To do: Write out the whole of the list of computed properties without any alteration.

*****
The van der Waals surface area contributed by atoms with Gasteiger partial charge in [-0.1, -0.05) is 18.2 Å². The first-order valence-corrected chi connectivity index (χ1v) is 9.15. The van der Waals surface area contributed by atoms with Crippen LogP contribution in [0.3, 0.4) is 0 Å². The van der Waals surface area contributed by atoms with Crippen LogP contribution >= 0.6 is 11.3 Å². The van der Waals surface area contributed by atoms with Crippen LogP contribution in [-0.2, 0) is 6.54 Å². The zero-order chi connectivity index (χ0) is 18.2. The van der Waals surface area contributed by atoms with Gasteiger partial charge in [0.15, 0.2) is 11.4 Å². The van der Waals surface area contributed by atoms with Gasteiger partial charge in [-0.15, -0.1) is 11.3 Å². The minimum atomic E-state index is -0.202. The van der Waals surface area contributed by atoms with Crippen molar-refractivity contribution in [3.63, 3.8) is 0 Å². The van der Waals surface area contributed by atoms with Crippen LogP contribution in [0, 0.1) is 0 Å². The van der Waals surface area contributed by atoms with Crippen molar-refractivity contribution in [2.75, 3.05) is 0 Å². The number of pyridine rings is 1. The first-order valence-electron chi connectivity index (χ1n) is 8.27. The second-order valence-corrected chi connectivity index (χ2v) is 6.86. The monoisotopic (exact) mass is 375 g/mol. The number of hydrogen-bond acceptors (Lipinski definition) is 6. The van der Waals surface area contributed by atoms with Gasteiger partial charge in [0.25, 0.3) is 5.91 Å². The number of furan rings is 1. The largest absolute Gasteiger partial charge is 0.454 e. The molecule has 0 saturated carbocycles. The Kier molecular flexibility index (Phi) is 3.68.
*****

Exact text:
The van der Waals surface area contributed by atoms with Gasteiger partial charge in [-0.1, -0.05) is 18.2 Å². The first-order valence-corrected chi connectivity index (χ1v) is 9.15. The van der Waals surface area contributed by atoms with Crippen LogP contribution in [0.3, 0.4) is 0 Å². The van der Waals surface area contributed by atoms with Crippen LogP contribution >= 0.6 is 11.3 Å². The van der Waals surface area contributed by atoms with Crippen LogP contribution in [-0.2, 0) is 6.54 Å². The zero-order chi connectivity index (χ0) is 18.2. The van der Waals surface area contributed by atoms with Gasteiger partial charge in [0.15, 0.2) is 11.4 Å². The van der Waals surface area contributed by atoms with Gasteiger partial charge in [-0.15, -0.1) is 11.3 Å². The minimum atomic E-state index is -0.202. The van der Waals surface area contributed by atoms with Crippen molar-refractivity contribution in [3.63, 3.8) is 0 Å². The van der Waals surface area contributed by atoms with Crippen LogP contribution in [0, 0.1) is 0 Å². The van der Waals surface area contributed by atoms with Crippen molar-refractivity contribution in [2.75, 3.05) is 0 Å². The number of pyridine rings is 1. The first-order valence-electron chi connectivity index (χ1n) is 8.27. The second-order valence-corrected chi connectivity index (χ2v) is 6.86. The monoisotopic (exact) mass is 375 g/mol. The number of hydrogen-bond acceptors (Lipinski definition) is 6. The van der Waals surface area contributed by atoms with Gasteiger partial charge in [0.25, 0.3) is 5.91 Å². The number of furan rings is 1. The largest absolute Gasteiger partial charge is 0.454 e. The molecule has 0 saturated carbocycles. The Kier molecular flexibility index (Phi) is 3.68.